Beautifully written, awkward in the best way and entirely empowering and accepting, this novel is a warm hug for readers struggling with anxiety. Appropriate for ages 13-17.

Reviewed from ARC provided by Simon & Schuster Books for Young Readers.

3 Very Friendly New Picture Books

Can I Be Your Dog By Troy Cummings

Can I Be Your Dog? By Troy Cummings (9780399554520)

Arfy is a dog looking for a home, so he writes to each house and business on Butternut Street. One by one though, they each say no. The Honeywells have a cat that’s allergic to dogs. The butcher thinks Arfy might steal too many meatballs. The fire station already has a dog. The junkyard just sends a nasty note back. And no one is living in the abandoned house. But as she delivered each of Arfy’s notes, the letter carrier made her own decision. The book ends with tips on how children can help animals who need a home. The use of letters adds a real appeal to this book as Arfy so politely asks for space and then is turned down with a variety of responses, some friendly, some rude and others businesslike. The book will work well for children learning to write letters who need a great model like Arfy to follow. The appealing artwork adds a playful feel and readers will recognize that Arfy has a friend in the letter carrier from the start. Appropriate for ages 3-5. (Reviewed from e-galley provided by Random House and Edelweiss.)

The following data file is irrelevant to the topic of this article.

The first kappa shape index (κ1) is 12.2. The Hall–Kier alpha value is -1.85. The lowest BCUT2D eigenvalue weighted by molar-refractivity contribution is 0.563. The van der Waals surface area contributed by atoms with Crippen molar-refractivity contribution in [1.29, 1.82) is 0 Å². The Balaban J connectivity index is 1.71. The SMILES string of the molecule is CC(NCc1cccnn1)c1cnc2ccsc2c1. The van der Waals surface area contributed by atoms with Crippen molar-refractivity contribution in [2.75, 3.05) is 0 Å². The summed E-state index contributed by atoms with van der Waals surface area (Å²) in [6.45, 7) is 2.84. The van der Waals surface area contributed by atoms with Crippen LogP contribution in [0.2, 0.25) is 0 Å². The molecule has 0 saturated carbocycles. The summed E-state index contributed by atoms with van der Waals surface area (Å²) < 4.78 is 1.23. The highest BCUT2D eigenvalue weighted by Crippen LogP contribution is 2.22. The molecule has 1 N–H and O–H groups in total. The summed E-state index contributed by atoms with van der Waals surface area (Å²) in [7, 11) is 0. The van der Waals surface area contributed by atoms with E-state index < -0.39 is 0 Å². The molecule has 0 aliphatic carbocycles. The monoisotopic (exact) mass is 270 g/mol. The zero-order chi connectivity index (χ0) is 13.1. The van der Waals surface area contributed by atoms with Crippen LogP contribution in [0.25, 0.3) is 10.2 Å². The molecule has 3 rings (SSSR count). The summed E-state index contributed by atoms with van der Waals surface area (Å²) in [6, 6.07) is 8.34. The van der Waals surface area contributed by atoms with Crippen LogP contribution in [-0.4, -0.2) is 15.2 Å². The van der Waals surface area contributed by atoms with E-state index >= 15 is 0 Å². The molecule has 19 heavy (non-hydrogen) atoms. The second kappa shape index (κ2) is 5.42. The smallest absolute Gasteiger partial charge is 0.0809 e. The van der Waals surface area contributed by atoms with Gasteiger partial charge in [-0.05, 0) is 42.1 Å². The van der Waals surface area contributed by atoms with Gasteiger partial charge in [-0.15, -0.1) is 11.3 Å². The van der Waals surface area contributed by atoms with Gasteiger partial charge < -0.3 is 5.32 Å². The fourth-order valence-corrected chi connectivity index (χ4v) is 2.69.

Get on Your Bike by Joukje Akveld

Get on Your Bike by Joukje Akveld and Philip Hopman (9780802854896)